The author defines the direction of reflection to "locate such problems as they arise or omit." Thus we have the initial distinction of Knowing into two general camps: a) Speculative Knowledge (Philosophy - Rational and Theology - Religious) and b) The Sciences (Mathematics and Empirical). In this context, the author conceives of epistemology as "reflective and methodical study of knowledge, its organization, its training, its operation and its intellectual products."Hence we have three types of Epistemology: a) epistemology Global (both knowledge, taken in general), b) private Epistemology (also both knowledge, taken in private), and c) Specific Epistemology (when studying so close a well-defined discipline of knowledge).From there the subdivision that the author attributes to contemporary epistemologies, due to them having their primacy in the study of the subject, the object or the interaction between them. Again, the author points out that the focus falls more heavily on Interaction and passes to the more detailed study of some of its most significant thinkers, beginning with J. Piaget and genetic epistemology. It can be defined as "the study of the constitution of valid knowledge." Constitution, here, includes "access conditions" and "proper constitutive conditions" which relate to the validity of knowledge. Thus, Piaget wants to demonstrate that science is only if we have the following elements: a) elaboration of facts, b) logical-mathematical formalization, and c) experimental control. Of course, Piaget moves away from the more philosophical speculation rather than a scientific epistemology in favor, he said, to avoid "ideological contamination".We, then, the Historical Epistemology of Bachelard, to whom science "is not representation, but act," which leads him to assert that "it is contemplating, but building, creating ... that the spirit comes to the truth." That away, as well Japiassu remember, the notion of spectacle. In this design, epsitemologia science is seen as "the systematic study of how the concepts of 'truth' and 'reality' should be given a new direction." Revolution, therefore, Bachelard argues that "science is not the pleonasm of experience," but she is against science, showing that a fund is in error that there is something true.Following, we Epistemology "rationalist-scientific" in Popper. Two questions arise: a) how can the development of a scientific theory from observations always finite in number? and b) how it is possible to establish the "truth" of a theory relying only on observational bases'. In this second problem is that we find the so-called "value" of scientific theories, and to have more epistemological approach and also opposed to logical empiricism is that the author focuses his analysis here. Therefore, it is raised the principle of "verifiability" which states that scientific principles should be demonstrable and which antagonizes Popper with his idea of falsification, ie, the principle that an empirical statement can only be forged in order conclusive.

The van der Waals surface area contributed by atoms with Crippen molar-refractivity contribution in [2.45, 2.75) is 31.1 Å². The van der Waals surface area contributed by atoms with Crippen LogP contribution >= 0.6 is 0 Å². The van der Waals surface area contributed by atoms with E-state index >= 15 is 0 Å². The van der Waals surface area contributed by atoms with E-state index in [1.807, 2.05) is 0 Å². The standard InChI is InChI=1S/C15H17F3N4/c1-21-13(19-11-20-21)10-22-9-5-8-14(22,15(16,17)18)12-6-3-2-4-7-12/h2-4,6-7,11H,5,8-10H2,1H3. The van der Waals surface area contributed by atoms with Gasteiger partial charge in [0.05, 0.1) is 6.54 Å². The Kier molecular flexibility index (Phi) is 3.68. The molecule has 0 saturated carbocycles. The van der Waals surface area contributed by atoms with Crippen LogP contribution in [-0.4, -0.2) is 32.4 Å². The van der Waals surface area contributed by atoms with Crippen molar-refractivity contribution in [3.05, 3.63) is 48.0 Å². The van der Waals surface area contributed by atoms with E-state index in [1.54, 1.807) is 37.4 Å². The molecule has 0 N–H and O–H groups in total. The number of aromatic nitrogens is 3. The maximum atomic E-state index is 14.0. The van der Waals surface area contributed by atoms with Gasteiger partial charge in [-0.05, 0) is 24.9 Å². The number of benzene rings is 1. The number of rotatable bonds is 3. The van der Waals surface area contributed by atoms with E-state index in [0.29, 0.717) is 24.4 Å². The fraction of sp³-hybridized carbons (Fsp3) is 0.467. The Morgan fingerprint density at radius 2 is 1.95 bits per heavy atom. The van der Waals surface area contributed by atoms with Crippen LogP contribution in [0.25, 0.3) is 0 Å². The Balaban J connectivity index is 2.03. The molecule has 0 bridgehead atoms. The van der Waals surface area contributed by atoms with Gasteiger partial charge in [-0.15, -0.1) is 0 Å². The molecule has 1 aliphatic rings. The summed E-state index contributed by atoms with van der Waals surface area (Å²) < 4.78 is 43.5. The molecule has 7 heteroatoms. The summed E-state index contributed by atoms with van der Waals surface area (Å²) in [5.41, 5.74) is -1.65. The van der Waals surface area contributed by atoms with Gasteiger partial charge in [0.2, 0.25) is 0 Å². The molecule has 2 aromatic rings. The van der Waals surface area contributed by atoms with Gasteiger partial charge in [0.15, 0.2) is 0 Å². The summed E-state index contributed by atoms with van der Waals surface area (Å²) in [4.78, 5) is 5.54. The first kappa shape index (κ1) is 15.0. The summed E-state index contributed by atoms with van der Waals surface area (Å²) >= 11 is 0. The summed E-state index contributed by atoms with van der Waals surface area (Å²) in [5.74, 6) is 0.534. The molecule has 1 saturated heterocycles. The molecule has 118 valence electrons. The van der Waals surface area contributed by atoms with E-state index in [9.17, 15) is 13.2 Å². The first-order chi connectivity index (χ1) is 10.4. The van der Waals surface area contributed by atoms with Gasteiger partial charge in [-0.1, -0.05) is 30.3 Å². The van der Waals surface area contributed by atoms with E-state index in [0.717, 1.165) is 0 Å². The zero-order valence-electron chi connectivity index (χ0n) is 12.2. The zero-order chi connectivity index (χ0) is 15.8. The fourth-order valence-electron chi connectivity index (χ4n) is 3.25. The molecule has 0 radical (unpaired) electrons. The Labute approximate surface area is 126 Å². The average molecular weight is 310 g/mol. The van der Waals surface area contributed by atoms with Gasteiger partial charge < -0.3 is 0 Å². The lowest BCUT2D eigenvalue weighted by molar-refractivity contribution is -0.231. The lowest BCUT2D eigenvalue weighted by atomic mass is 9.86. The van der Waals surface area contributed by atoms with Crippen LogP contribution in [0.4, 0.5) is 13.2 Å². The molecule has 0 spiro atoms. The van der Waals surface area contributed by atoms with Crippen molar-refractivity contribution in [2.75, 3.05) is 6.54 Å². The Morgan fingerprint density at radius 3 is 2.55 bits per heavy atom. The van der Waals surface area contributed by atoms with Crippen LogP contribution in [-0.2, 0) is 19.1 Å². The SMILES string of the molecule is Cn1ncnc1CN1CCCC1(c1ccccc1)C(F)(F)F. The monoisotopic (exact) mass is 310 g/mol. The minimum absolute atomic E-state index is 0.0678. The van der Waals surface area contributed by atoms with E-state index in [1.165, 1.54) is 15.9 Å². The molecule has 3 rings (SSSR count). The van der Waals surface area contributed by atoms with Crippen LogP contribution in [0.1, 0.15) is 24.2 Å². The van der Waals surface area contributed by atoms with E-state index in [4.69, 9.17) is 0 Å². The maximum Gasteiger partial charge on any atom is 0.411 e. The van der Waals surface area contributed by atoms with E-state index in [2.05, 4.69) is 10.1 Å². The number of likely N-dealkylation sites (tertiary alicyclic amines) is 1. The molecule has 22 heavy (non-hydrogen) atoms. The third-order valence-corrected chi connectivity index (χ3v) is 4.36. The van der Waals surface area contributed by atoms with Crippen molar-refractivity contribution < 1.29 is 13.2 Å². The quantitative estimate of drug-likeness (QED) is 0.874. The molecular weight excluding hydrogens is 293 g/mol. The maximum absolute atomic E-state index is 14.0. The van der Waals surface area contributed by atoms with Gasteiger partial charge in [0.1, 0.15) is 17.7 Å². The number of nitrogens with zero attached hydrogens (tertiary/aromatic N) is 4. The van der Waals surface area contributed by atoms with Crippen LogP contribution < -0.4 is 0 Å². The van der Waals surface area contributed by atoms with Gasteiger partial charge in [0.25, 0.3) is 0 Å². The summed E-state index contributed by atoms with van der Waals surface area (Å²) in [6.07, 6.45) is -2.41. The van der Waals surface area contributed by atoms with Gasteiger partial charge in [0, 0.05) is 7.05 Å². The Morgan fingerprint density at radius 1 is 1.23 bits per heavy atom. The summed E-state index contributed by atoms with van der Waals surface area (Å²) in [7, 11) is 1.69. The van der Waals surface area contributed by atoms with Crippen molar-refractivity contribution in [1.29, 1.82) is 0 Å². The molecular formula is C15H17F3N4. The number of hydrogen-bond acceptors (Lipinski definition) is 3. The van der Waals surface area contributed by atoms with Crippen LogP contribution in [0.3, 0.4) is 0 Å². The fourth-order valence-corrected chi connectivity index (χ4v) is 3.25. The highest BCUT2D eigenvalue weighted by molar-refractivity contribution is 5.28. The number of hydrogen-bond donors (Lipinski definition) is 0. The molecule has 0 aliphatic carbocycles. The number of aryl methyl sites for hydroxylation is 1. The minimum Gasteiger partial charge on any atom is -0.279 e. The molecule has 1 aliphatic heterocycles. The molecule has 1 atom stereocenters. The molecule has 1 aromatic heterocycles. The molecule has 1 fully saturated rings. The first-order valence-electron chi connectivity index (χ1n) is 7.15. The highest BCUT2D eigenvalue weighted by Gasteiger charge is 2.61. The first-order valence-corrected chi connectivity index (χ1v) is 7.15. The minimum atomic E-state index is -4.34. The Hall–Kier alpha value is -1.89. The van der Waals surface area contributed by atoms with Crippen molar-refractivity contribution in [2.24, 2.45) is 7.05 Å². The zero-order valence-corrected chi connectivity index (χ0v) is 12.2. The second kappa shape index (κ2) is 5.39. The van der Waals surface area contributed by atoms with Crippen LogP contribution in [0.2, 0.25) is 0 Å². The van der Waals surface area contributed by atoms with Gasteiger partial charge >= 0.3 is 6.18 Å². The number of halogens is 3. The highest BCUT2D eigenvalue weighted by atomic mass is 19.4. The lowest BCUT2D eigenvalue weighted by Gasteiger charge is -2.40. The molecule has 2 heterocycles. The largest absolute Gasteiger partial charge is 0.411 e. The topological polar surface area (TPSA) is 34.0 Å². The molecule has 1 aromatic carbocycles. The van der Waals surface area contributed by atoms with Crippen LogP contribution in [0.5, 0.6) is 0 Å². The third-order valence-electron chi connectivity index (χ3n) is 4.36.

Soon after, the author brings the Archaeological Epistemology by Michel Foucault. The main quest of this epistemology, especially the work Les mots et les choses, is to understand the relationship of the humanities with the "underlying pool of knowledge and culture that may be called pre-scientific knowledge, opinion, or episteme." Foucault's mission is to "present the global agency of the humanities" in the face of what he called "triedo of knowledge" that becomes an epistemological space in three dimensions: a) The axis of mathematics, b) The axis Life Sciences (Biology, Economics and Language Sciences), and c) The axis of philosophical reflection. From it, you go to a historical tour that runs from Antiquity to the Renaissance, Classic coming to Positivism.Among the criticisms of archaeological epistemology, the main one is the total exclusion, according to the author, Foucault makes the real man, to consider it as a concept only. The author counters this criticism Sartre, for whom "The essential thing is not what made the man, but he did what he did." And he, the man does is his own story.Next comes the approach of Critical Epistemology, the result of historical reflection of its own scientists about metier. Its corporate purpose is the social responsibility of scientists, rescuing the question of the virtue of science. Increasingly approximate the circles of power, scientists find themselves faced with complex dilemmas that lay bare their dependence and question the "immaculate conception of science" in the words of Nietzsche.Finally, the conclusion, the author explains about the direction of philosophy, emphasizing the key role that should have reflection against everything that was placed earlier. Tellingly, the author states that the philosophy "can not reflect on ideas, but about realities," which makes orphan object of study just to reflect on "the objects of other disciplines." "That's why" he continues, "it is always a reflection on science, not about or for them." Here, finally, the author affirms the role of epistemology, namely, to "unmask the illusion of those who wished to give science a global importance that suppresses philosophy", since philosophy must "create a common horizon that deny to any confinement, "without forgetting the human obedience.